The Wicket-Guice project is great and works as expected in most areas, so that anyone with a little experience with guice should have no problems using it within Wicket.
The main thing, Wicket-IOC does is create a Proxy to Guice-injected objects that makes it possible to serialize and deserialize (and relocate their delegates) without problems.


Wicket 7.x allows you to optionally use Objensis (instead of CGLib) by including it on the classpath to support injecting concrete classes without a default constructor. See WICKET-5922 for details. (or the Github commit)

 

 

For Wicket 6 and earlier:

The one thing I stumbled upon, where Wicket does not behave like guice should be outlined here. If you´re not interested in the technical details, just take this advice:

When using Guice to inject objects that you reference directly (without an interface), and you´re using constructor injection on these Objects, add a protected non-arg constructor to make it work.

This is why:

Wicket-Guice, or - to be more precise -, Wicket-IOC uses a dynamically created Proxy to intercept the calls to the Guice-Injected reference. When dealing with an interface, the proxy is created with the JDK-provided proxy facility.
If - on the other hand - it is not, Wicket-IOC uses CGLib to create a subclass instead and adds an Interceptor, so that any calls to the newly created instance of this subclass can be rerouted to the original reference.
Within here is a litte problem: Wicket-IOC has to create an Instance of the newly created subclass.

Imagine the following code:

public class FooServiceImpl{
 @Inject public FooServiceImpl(BarService bar){
  [...]
 }
}

Guice happily creates an instance of FooServiceImpl where needed and injects a BarService if it is bound. You´ll now want to use it with Wicket Components:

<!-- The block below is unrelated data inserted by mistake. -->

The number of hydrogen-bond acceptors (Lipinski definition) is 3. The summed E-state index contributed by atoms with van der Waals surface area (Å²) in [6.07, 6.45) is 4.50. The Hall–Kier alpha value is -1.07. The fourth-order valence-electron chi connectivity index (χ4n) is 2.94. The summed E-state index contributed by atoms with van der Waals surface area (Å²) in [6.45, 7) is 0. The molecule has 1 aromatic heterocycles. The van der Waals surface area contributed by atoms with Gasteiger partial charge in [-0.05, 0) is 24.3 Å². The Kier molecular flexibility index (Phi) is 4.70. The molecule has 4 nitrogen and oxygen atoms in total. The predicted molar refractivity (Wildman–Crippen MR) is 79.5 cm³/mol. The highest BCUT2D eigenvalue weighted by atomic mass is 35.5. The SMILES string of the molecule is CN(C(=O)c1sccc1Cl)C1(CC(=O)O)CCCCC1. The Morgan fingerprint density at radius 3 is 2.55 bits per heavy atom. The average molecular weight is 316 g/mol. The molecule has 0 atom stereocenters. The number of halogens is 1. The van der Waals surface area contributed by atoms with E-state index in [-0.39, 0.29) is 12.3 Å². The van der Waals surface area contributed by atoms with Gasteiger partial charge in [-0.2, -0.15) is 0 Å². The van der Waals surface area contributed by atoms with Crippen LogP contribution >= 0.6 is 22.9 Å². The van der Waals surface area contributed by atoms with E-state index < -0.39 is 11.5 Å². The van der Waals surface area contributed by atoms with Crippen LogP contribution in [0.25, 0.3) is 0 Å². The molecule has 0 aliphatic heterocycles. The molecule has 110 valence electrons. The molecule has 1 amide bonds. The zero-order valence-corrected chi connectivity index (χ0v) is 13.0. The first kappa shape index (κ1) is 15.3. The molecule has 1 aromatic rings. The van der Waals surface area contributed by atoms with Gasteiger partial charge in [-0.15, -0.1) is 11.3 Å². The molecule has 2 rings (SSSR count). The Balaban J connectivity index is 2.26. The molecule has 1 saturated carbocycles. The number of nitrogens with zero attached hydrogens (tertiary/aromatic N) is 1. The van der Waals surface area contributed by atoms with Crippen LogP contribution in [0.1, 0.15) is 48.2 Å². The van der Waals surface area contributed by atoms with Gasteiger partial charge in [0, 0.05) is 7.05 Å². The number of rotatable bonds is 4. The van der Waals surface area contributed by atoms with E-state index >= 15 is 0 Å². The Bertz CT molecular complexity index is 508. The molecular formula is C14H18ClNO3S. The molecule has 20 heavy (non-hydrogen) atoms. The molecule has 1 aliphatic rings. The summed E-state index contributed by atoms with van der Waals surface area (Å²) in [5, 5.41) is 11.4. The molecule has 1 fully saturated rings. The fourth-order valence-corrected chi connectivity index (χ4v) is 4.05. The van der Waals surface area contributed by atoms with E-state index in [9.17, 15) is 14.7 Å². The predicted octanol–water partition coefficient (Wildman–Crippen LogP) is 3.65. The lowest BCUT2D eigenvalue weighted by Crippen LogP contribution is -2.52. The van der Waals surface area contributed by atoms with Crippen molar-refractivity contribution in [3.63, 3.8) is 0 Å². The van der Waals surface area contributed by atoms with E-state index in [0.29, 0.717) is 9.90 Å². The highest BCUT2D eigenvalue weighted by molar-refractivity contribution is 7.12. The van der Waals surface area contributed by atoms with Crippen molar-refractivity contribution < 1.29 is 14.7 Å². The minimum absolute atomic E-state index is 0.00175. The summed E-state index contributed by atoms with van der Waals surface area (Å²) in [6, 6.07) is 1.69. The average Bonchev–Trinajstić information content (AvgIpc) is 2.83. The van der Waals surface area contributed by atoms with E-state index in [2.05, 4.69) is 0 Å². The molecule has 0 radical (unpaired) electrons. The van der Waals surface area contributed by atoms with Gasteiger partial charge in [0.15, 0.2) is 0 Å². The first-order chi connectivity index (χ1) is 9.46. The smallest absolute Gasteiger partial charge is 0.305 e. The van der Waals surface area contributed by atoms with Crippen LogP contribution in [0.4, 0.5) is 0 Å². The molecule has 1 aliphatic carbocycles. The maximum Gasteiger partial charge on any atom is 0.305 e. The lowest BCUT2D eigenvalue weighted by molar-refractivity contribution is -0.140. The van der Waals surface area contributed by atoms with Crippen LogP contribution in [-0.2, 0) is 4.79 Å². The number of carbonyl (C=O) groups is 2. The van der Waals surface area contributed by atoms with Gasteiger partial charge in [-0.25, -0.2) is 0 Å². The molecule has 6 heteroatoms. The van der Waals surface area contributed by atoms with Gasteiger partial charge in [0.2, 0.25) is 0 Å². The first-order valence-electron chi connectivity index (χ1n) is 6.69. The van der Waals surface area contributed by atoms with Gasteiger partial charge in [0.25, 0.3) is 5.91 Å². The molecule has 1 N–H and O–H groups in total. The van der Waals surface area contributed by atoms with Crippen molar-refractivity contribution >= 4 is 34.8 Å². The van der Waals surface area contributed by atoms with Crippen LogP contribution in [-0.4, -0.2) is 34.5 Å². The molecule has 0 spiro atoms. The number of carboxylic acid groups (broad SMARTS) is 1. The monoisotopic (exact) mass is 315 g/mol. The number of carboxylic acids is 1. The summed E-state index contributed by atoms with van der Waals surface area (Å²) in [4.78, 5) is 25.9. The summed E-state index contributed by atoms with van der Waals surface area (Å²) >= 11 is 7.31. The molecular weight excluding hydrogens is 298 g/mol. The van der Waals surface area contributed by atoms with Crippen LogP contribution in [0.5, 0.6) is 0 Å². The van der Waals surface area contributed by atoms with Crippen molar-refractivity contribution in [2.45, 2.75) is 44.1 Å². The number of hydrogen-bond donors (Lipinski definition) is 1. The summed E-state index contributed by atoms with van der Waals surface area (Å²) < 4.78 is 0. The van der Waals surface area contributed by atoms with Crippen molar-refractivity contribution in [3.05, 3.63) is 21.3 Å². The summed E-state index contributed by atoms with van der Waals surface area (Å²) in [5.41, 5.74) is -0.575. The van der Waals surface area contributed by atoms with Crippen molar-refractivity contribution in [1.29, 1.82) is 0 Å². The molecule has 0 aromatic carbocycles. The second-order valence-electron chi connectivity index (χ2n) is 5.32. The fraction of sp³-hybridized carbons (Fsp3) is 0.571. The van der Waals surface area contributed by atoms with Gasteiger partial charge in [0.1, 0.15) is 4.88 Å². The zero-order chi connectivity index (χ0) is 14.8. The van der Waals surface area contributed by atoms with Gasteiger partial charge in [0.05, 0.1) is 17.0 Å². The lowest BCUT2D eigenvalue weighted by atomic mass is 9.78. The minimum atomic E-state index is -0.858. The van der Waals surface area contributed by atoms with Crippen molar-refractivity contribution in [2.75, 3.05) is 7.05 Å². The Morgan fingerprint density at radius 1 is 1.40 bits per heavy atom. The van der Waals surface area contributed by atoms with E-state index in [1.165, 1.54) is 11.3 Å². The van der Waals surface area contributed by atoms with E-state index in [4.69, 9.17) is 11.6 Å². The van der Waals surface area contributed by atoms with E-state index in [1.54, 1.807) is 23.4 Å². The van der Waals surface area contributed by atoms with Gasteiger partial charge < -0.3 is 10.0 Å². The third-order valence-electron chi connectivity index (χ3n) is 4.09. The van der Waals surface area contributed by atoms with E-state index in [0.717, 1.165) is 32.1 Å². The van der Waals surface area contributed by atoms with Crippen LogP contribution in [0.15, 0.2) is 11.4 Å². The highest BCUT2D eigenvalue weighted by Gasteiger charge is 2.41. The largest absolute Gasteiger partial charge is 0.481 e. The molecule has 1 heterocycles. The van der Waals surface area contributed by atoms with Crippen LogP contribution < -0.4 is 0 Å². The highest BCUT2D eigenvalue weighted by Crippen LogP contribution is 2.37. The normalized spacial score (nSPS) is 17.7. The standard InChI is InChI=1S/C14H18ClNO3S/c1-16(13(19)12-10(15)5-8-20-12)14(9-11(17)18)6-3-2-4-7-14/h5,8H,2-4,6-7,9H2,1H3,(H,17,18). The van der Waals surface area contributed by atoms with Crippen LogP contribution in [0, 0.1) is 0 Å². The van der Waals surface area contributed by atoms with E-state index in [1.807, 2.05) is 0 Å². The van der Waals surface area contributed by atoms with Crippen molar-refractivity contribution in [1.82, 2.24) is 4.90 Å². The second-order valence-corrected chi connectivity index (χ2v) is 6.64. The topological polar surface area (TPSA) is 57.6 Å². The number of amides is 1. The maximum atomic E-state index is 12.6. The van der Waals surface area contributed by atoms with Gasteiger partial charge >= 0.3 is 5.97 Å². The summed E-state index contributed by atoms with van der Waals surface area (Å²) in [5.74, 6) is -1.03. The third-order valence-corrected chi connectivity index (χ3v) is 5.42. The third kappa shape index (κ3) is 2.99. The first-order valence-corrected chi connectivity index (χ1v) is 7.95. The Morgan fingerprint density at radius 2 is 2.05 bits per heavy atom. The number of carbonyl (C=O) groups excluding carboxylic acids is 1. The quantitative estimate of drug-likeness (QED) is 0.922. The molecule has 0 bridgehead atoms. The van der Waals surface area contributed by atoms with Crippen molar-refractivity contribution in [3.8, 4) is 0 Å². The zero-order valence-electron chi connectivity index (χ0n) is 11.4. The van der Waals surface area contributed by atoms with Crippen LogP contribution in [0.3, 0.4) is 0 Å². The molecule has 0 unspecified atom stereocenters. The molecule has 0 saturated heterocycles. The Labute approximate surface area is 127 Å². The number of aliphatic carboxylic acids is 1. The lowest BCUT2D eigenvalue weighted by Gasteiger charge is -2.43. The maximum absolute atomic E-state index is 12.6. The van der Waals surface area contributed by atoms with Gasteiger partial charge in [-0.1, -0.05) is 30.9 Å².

public class XYPage extends WebPage
{
  @Inject FooServiceImpl foo;
}

What happens is, Wicket-IOC has to create a Subclass via CGLib and then create an Instance of that class. Even if the instance is never going to receive any call, is needed to make the interception work.
By the time of writing (Wicket-1.3rc1) it does this simply by assuming the class has a non-arg constructor. Even if Wicket-IOC would try to cheat by using the constructors that are visible instead, it would be hard to know, what values to use, if it did not mimic what guice does.
So if you really need that configuration (no interfaces, and no non-arg constructors) you could modify your class

public class FooServiceImpl{
 @Deprecated protected FooServiceImpl(){}
 @Inject public FooServiceImpl(BarService bar){
  [...]
 }
}

Guice will favor the parametrized Constructor, so that everything works as expected. One downside of this is the problem that arises from private final member that will now have to be assigned in order to get the class through the compiler.

Previous Issue for fixing this (marked as won't fix) was WICKET-1130.  

Fixed in Wicket 7 in the following issue: WICKET-5922